by Kent Sterling
In most cities, columnists and radio hosts routinely monitor each other to see what plot of intellectual territory goes unclaimed, and they plant their flag there. If one guy says the local NFL team had a great draft, another will say it was atrocious.
Journalism isn’t a matter of honest and heartfelt discussion in those cities, but of market research and ensuring a unique position among peers.
In Indianapolis, things are different. I’ve listened to or read virtually every voice in this city discuss the recent NFL Draft, and how Colts general manager executed his team’s plan last weekend. They are all singing from the same hymnal – grading a draft within days is a ridiculous exercise that plays consumers for saps, but what the Colts did makes sense.
I was both proud and disappointed. Proud because it’s great to hear purveyors of supposed wisdom speak and write honestly, and disappointed because after the draft of speedy wide receiver Phillip Dorsett, I was eventually thrilled with the pick. it would have been nice to be the only guy in town who saw the logic.
National media have been unkind to Grigson and the Dorsett pick – calling it wasteful because Dorsett is a slightly faster version of current Colt T.Y. Hilton. USA Today’s Nate Davis said this about the Colts draft when he ranked it 31st out of 32, “At pick 29, they obviously acquired an excellent football player in speedster WR Phillip Dorsett. But with fleet wideouts T.Y. Hilton and Donte Moncrief already on board (not to mention vet Andre Johnson), will GM Ryan Grigson regret waiting until the middle rounds to find run defenders while passing on some decent offensive line prospects in Rounds 1 and 2?”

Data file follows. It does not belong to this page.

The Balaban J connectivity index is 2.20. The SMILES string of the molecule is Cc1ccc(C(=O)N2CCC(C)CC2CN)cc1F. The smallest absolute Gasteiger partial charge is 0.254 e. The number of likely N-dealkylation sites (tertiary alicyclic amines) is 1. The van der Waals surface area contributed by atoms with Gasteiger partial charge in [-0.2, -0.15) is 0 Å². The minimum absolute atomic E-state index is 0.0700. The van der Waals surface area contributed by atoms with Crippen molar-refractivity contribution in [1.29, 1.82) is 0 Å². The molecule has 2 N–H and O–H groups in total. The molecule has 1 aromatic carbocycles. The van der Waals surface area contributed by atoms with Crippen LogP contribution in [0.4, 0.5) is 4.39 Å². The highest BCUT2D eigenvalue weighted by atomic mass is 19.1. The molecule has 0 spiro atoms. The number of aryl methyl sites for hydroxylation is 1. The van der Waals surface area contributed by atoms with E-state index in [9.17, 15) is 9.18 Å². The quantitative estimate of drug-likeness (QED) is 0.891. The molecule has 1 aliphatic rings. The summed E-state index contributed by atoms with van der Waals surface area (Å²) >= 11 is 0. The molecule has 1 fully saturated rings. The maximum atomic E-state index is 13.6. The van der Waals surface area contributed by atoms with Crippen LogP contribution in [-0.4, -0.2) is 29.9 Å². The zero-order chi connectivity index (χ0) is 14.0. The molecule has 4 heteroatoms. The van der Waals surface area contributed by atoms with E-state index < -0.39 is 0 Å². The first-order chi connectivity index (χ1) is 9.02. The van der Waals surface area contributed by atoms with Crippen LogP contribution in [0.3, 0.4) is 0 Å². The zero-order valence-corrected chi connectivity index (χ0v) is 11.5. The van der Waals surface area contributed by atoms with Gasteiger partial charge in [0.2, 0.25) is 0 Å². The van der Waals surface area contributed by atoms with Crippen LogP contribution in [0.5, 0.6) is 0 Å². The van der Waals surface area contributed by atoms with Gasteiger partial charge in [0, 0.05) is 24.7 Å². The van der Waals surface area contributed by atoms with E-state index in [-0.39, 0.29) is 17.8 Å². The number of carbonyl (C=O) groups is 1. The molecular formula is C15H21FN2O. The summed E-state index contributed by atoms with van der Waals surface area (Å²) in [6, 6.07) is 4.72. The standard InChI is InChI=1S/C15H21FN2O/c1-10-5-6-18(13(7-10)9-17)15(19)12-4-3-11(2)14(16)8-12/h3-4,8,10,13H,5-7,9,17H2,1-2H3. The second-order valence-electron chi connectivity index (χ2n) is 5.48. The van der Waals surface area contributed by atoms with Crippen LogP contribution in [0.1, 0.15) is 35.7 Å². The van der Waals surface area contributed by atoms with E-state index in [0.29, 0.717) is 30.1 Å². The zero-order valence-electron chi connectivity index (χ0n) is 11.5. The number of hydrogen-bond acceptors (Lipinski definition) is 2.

If Dorsett is a clone of T.Y. Hilton, what the hell could possibly be wrong with that? If the Colts didn’t have any of the offensive line prospects graded higher than what they currently have, why would they draft one of them? One T.Y. is good – two could be special.
You want to protect quarterback Andrew Luck, put so many weapons on the field that opposing defenses can’t afford to blitz, and trust your five offensive lineman to block their four pass rushers. When blitzed, Luck was one of the best in the NFL in 2014, completing 60.2% of his passes with 18 TDs and three picks. His passer rating was 110.2. With Dorsett on the field instead of the declining Reggie Wayne, those numbers will either improve or evaporate because teams will stop blitzing.
But I disgress. This post is about Indianapolis sports media, not the beauty of selecting the best player available regardless of need.
The Indianapolis Star’s Stephen Holder, Zak Keefer, and Gregg Doyel, Fox 59’s Mike Chappell, scout.com’s Phillip B. Wilson, ESPN’s Mike Wells, wthr.com’s Bob Kravitz, 1070 the Fan’s Conrad Brunner and Dan Dakich among others, and Indy bloggers have been uniquely reasonable and circumspect.
When Dorsett’s name was read by NFL commissioner Roger Goodell, each local expert to whom I have spoken furrowed his brow and tried to make sense of the surprise pick, and each did. I would have loved to see the Colts take defensive tackle Malcom Brown, but tried to figure the logic before responding emotionally. Naively, I thought maybe I would be alone in my understanding of this quirky pick.
I should have known better. Media people here are too smart to try to build a brand by levying cheap and uneducated shots. Drafts are weird beasts that can’t accurately be assessed before people see the players in pads as they learn and adapt to the NFL game.
Maybe Brown winds up being a player Grigson regrets passing on in favor of Dorsett, but the logic and reason of the pick is undeniable, and Indianapolis sports media consumers are better for the media being resolute enough to think – and think hard – before they write or speak.
Indianapolis is a different kind of city served by a different kind of sports media, and that is one of the many things that makes it great – and a hometown of which I’m proud.